Analysis: How the BRI offers post-pandemic investment opportunities
Digital trade unlocks post-pandemic investment opportunities. /CFP

Digital trade unlocks post-pandemic investment opportunities. /CFP

As the Belt and Road Initiative (BRI) entered the eighth year, analysts acknowledged its contribution to world economic growth, while also noting the risks as well as new investment opportunities brought on by the COVID-19 pandemic.

The pandemic-induced lockdowns impacted project construction along the BRI, Liu Ying, director of the cooperative research department of the Chongyang Institute for Financial Studies at Renmin University of China, told CGTN.

The pandemic disrupted the stability of supply and industrial chains and led to regionalization, Liu said. The demand side has also been suppressed as the pandemic weighed on employment, she added.

"Despite this, we still call for regional openness," Liu said.

She predicted that the post-pandemic construction of infrastructure, including roads and railways, will accelerate.

"It is not only the issue of strengthening interconnection, but also promoting the steady growth of economies," the researcher said.

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The BRI is the most impressive infrastructure project in the history of all of mankind, Helga Zepp-LaRouche, founder and president of the Schiller Institute, said in a recent interview with CGTN. 

China's high-speed rail project has offered developing countries the chance to overcome poverty and underdevelopment for the first time, she said.

A total of 172 countries and international organizations have signed over 200 cooperation agreements with China on the joint construction of the Belt and Road. The World Bank predicted in 2019 that the BRI will help lift 7.6 million people out of extreme poverty and 32 million people out of moderate poverty around the world.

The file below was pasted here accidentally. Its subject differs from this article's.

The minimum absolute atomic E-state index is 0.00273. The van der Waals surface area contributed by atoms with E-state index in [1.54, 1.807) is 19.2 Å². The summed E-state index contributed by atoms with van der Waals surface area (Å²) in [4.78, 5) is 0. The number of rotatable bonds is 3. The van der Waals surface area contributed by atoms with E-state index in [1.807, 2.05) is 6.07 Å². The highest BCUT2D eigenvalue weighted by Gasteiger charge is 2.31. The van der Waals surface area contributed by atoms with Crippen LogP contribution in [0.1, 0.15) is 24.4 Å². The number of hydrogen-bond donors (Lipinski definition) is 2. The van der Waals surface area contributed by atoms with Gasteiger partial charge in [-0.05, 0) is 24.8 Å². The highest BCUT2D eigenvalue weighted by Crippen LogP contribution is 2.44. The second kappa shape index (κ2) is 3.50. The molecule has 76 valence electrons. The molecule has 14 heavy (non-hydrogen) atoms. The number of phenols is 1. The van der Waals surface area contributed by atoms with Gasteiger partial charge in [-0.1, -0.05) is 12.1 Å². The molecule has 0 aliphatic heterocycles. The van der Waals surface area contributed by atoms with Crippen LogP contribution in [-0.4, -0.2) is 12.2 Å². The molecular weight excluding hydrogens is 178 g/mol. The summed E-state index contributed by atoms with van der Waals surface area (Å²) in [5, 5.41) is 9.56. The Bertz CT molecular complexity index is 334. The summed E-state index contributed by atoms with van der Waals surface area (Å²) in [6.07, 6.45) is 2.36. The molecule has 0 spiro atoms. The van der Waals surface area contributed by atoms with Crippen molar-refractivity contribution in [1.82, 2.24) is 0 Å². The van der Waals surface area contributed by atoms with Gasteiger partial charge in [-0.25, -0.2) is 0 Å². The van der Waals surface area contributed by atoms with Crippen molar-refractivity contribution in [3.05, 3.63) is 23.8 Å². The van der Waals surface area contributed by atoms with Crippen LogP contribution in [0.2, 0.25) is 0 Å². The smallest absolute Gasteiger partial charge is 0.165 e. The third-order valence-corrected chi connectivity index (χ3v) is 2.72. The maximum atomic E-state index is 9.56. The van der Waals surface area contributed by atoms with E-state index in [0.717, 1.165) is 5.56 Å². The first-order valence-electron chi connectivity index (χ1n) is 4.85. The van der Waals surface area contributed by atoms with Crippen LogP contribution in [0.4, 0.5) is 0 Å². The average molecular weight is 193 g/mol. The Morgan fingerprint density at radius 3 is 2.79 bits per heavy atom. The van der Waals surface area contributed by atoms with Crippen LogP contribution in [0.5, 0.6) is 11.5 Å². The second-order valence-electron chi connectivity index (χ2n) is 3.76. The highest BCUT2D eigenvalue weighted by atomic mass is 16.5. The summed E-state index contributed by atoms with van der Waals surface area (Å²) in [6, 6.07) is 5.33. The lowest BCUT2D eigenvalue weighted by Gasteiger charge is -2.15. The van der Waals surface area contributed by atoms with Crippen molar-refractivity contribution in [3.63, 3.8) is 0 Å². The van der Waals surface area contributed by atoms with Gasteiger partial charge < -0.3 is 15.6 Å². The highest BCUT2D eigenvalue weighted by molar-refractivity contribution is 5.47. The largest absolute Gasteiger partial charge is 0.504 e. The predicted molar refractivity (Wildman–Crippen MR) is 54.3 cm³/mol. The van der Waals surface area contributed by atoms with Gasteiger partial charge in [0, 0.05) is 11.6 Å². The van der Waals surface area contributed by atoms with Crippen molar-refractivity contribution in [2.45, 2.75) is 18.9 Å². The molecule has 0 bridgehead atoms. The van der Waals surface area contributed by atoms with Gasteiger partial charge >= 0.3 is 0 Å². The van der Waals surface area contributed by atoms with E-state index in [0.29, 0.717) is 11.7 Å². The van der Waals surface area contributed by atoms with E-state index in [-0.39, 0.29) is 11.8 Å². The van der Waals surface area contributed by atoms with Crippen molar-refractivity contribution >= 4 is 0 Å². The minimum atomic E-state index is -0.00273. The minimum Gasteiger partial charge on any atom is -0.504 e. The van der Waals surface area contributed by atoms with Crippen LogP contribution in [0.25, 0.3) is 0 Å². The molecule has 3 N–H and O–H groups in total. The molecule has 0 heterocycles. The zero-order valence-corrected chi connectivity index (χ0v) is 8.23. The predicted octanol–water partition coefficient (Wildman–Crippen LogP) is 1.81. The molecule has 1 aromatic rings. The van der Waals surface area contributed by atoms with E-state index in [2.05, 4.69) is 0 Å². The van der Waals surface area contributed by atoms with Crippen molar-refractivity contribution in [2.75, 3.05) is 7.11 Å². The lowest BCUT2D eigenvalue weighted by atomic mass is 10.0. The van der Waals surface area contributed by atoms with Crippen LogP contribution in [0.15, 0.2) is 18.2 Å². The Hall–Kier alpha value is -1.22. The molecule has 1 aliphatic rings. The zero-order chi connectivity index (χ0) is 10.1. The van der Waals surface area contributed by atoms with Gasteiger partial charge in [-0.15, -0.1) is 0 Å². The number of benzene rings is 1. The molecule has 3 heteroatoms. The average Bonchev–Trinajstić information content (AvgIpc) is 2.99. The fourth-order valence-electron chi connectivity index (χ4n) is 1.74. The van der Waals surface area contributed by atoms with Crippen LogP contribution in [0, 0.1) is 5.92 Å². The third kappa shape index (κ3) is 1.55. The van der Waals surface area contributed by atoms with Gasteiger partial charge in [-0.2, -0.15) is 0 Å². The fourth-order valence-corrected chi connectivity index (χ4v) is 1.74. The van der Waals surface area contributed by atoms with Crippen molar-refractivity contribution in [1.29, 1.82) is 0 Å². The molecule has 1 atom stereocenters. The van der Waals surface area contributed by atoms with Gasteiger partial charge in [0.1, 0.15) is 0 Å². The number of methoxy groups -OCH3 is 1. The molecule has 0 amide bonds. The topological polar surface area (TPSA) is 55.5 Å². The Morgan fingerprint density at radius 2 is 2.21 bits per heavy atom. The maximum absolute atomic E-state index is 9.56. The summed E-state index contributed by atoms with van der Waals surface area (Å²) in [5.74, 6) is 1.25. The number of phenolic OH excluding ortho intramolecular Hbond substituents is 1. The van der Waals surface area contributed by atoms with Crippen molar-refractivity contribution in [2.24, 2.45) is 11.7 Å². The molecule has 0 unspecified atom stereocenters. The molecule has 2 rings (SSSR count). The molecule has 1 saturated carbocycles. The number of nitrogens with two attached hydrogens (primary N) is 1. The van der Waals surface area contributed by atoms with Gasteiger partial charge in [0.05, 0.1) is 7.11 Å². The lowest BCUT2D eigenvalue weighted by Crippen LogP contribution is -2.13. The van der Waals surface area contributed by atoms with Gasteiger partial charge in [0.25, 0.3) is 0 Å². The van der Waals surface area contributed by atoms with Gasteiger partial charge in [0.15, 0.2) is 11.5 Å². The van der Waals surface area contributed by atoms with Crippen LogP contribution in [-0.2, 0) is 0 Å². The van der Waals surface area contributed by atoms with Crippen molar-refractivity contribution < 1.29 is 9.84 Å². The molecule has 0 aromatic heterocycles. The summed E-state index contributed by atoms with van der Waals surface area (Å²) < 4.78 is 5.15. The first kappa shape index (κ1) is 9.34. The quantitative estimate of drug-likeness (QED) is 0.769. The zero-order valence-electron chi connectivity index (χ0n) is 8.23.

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Liu considers the epidemic a catalyst for industrial digitization as enterprises and organizations are pushed online or risk losing business.

She emphasized the necessity of building new infrastructure such as electricity and telecommunications, adding that the development of digital trade and cross-border e-commerce will unlock huge investment opportunities.

She also pointed out that investment in public health may increase substantially as a result of the pandemic.

Monetary risks

Many developed countries have adopted unconventional policies to buffer the economic headwinds triggered by the global health crisis.

"Notably, the U.S. has adopted an unlimited monetary policy. In this regard, companies are facing risks from the macroeconomic policy shifts," said Liu.

The U.S. Federal Reserve implemented the policy of zero interest rates along with unlimited quantitative easing in 2020. Quantitative easing, usually through the central bank purchasing of government or corporate bonds, lowers long-term interest rates and prompts capital flows to emerging markets.

Withdrawing this monetary tool may cause a retrieval of funds from emerging markets and currency devaluation in these countries.

The U.S. Fed has announced it will start reducing the pace of its stimulus bond purchases this month.

The expected interest rate hike in June or July next year will push the U.S. dollar index higher, which may cause the dollar to appreciate against other currencies, and lead to a retrieval of cross-border funds, said Liu.

In this way, the U.S. Fed's monetary policy shift has induced debt risk, she said.

Companies make loans in mega-project construction that are denominated in local or other currencies. If they are in U.S. dollars, the appreciation of the greenback will leave firms facing higher debts levels.

Companies should mitigate the risk of violent exchange rate fluctuations by hedging in the forex market and pay close attention to the movement of the dollar, Liu cautioned.

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